THE WRONG SIDE OF NIGHT

My new novel, THE WRONG SIDE OF NIGHT, was born on a drizzly afternoon when I was walking my dog Gracie. I had been working on my mother’s eulogy; her health was declining, she was well into her nineties, and the subject of death had come up on several occasions. I didn’t want to wait until the inevitable end to start composing what I knew would be a challenging piece to write. I wanted time to stretch out into the landscape of what I wanted to say. In that frame of mind, the first line of what would become my next novel was born: ‘On the first day of autumn rain, my mother died.’

As soon as the line came to me, I felt a pang of nervousness. Was I really going to venture into this territory in a novel? People would assume I was writing about my mother and might not think beyond that. But here’s the thing about fiction — you can explore truths more easily, with more freedom, than you can in straight non-fiction. The reality of not being bound by facts and experience allows you more room. You have wide open territory instead of a walled-in structure. There were things I was curious about, that I wanted my fictional characters to wrestle with. Like a daughter being afraid of her mother — something I do know from my own life, but something that is not that uncommon among women whose mothers stood apart from them, leveling judgements and seeming to not possess an affinity for tenderness.

I never know when I start a novel where it’s going to take me. It’s an adventure from start to finish. At a certain point the pieces come together, but particularly at first I allow myself to be led by some mysterious inner voice. In THE WRONG SIDE OF NIGHT, 9/11 pushed its way in very early on. I think I had wanted to write about that horrible time ever since I met a man who worked in the North Tower, on a high floor, who would have died that day if he hadn’t decided early in the morning to take a personal day.

Tilly Austin, my main character, lost her father and brother on 9/11. No remains of either man were ever found. A few years later she and her mother moved to Los Angeles. Tilly’s decision to follow her mother to the west coast came from a still-burning wish that they could somehow, someday, figure out how to be a family. When her mother dies, she has to accept that she is now an orphan.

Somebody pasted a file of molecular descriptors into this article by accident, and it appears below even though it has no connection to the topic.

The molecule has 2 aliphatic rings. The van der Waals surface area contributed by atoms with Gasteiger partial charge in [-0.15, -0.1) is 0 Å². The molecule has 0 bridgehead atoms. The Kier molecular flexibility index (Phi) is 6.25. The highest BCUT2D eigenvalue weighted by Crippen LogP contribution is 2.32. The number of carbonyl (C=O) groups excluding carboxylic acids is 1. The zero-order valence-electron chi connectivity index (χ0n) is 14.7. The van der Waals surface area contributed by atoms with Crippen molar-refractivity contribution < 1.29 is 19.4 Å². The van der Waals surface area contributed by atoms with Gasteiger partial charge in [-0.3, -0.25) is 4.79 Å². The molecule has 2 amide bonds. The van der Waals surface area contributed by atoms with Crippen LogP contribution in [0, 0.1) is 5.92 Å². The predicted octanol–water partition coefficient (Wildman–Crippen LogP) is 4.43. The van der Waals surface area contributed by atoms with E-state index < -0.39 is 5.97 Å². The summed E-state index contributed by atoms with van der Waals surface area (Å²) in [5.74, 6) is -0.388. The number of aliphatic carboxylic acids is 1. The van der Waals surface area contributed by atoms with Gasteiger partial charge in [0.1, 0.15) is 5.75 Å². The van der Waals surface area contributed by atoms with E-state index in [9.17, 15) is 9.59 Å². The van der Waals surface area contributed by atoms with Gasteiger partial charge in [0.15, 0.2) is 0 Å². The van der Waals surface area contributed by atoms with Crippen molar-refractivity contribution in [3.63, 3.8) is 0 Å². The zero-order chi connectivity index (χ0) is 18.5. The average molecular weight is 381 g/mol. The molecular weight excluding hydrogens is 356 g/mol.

But then she starts seeing the same car following her, and the man driving looks so much like her brother. It seems crazy, he’s dead, but late one night he is waiting for her outside her house.

THE WRONG SIDE OF NIGHT is about the broken threads of a family that never figured out how to be one. It’s about the weight of the past crashing into the present and throwing the future into chaos. Tilly’s brother lived with secrets for eighteen years, not only the secret of his faked death, but the reasons that he decided to walk away from the ash and rubble and become someone else. It’s a novel about choosing who you want to be in this life, and accepting all the sorrows, joys and mysteries that led you to the place you are now. Most novelists will tell you that they fall in love with their characters and miss them when they book is finished. That is definitely the case for me. I learned so much from these characters, and my hope is that readers will go on this adventure and come away with insights they didn’t have before.

(THE WRONG SIDE OF NIGHT is available on Amazon.)

2 Responses to THE WRONG SIDE OF NIGHT

  1. Edward Jenny says:

    sounds like another collection of very important points, my wife, Sabra and her lifelong onagain-offagain friend Victoria Leanes, had the same distant mother unit issues as your describing, no one i know gets through life without tripping on broken family threads. Really well done concept, thanks

  2. Carli Steers says:

    I too experienced a distant Mother growing up. She was brilliant and busy doing things that brilliant people do. She is the first to admit that she was
    an unavailable mother. She has tried her best to change. Especially, since her grandchildren were born. Patti, I am so glad you were able to describe the feelings that have haunted me for so long. Yes, you do know me as Andrea’s Mother.

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